Meet Kelly Crouse, one of the awesome Sasol New Signatures 2018 Merit Winners.
Where does your passion for art come from?
For as long as I can remember I have always enjoyed art. I have many fond childhood memories of drawing with my mom and dad. My parents actively encouraged me to draw and in our house it was the norm to be drawing and designing. My passion really took off when I got to high school and I took art. I discovered I had a talent for drawing and I held on to that. My passion for art has been growing more and more over the years as I have learnt more techniques and even more about myself when it comes to conceptualising my art.
Briefly describe your artistic journey up until the point of entering Sasol New Signatures.
I am currently completing my final year at Nelson Mandela University (NMU).
I have particularly benefited from spending time with incredible artists in my class and with my lecturer Professor Binsbergen, who is a supportive mentor.In third year I started writing the document for the concept that deals with my skin disease, called Perioral Dermatitis. This was quite an eye opener as this process forced me to expand my knowledge and conceptualise with great detail allowing me to grow as an artist, build my confidence and develop a new way of thinking.
What motivated you to enter the Sasol New Signatures art competition?
I believe that one should always do one’s very best! I entered Sasol New Signatures after Professor Binsbergen had given his talk on the competition and I felt there was nothing to lose. I entered last year and I got into the top 100. I was so excited about doing well and knew I wanted to grab the opportunity again this year.
What excites you about the creative process?
I get really excited when I see things come together. As much as I dislike reading and writing, I still thrive by learning something new. This is why I enjoy researching and doing experiments with different mediums and modes. I love how the concept and research relates and helps grow the practical. It is so incredible to have a breakthrough with your research and to implement that into your art making. When it comes to the actual making the best part for me is when I am 80% done with the artwork. I don’t enjoy starting new things and when the artwork is complete my job is done. The final 20% is where I find the most enjoyment.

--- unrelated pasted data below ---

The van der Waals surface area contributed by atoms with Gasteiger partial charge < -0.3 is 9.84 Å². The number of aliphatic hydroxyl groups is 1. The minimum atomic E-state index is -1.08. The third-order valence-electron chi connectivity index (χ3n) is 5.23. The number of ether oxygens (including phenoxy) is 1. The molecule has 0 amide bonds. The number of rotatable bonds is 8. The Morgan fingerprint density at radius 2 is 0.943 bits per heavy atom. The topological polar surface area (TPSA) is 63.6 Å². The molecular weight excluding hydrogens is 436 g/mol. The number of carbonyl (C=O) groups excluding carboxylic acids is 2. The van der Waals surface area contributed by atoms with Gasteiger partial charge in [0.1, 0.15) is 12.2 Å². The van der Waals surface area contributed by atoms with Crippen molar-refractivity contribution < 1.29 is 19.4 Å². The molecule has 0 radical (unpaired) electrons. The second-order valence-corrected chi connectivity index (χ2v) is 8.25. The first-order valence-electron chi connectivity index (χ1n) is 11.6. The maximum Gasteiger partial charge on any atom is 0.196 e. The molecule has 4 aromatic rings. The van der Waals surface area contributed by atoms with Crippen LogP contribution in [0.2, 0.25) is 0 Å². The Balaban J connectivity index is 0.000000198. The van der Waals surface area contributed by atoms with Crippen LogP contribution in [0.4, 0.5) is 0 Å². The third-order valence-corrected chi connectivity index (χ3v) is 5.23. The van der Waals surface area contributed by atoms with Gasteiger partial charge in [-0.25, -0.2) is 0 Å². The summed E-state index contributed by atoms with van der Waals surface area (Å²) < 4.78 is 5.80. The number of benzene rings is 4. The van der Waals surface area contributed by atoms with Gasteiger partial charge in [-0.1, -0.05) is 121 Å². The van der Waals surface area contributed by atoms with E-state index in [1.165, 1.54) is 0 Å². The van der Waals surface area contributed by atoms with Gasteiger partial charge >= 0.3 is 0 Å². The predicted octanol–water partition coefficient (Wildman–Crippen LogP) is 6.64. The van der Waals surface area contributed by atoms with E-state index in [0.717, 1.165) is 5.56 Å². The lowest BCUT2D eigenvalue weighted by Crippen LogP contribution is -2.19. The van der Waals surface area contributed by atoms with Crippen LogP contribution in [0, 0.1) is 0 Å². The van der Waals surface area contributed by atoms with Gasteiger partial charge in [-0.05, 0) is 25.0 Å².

Tell us about your preferred medium.
I have a number of different mediums each for different reasons. I love working with pen art. I am slow with drawing and the pen really calms me and has a permanent mark. The same can be said for working with the smoke and fire art where I create shapes and then work in the highlights. The flame has a very calming effect as one almost gets lost in creating the artwork upside-down.
Leather is incredible to work with as it relates to my concept so well. Everything from the process of wetting the leather to the stages of stretching it. I found that the leather works well to help the audience relate to my concept without being too literal.
Plaster and clay are both beautiful materials to capture the face and focus on details. Clay has beautiful characteristics – thin delicate layers and then I fire the moulds with different coatings over them, though I would easily be able to infuse the leather into the clay. The clay allows me to have an open platform to explore different surfaces.
Airbrushing is a big element in my work as it allows me to find textures and forces them to appear with a higher contrast.
Summarise your work in three independent words.
Emotional. Journey. Joyful.
Did this competition teach you anything about yourself?
Yes, it has built my confidence up as an artist and has taught me to trust my gut.
Which local artists do you admire?
I have a few local artists who I admire for various reasons. Jane Alexander for her technical approach on three dimensional artworks and how she can capture the faces that appear to have such raw emotion. The same can be said for Anton van Wouw, his incredible ability to create so much detail with such a small sculpture is truly incredible and inspiring. I also admire Diane Victor for her incredible and expressive approach of smoke portraits. Simon Banister has the ability to take washed up rubbish along the coast and create artworks that speak to the public about the environment through his art. The passion Banister has for the environment is remarkable as you can not only see it in his art, but also when he is interviewed and through the articles he has written.
What is next for you as an artist?
I am currently working on my final year at NMU and I am hoping to qualify, then find a job where I can do what I love.
What impact would winning this competition have on you?
It would be one of the most incredible things to happen to me and would open doors that I can only dream of and elevate me to the next rung on the ladder.
Being thrown in at the deep end would help me grow even more as an artist. It is difficult to say how this would impact my life as I think it would be a lot to comprehend, but this would give me a new perspective and endless possibilities on what I would be able to do.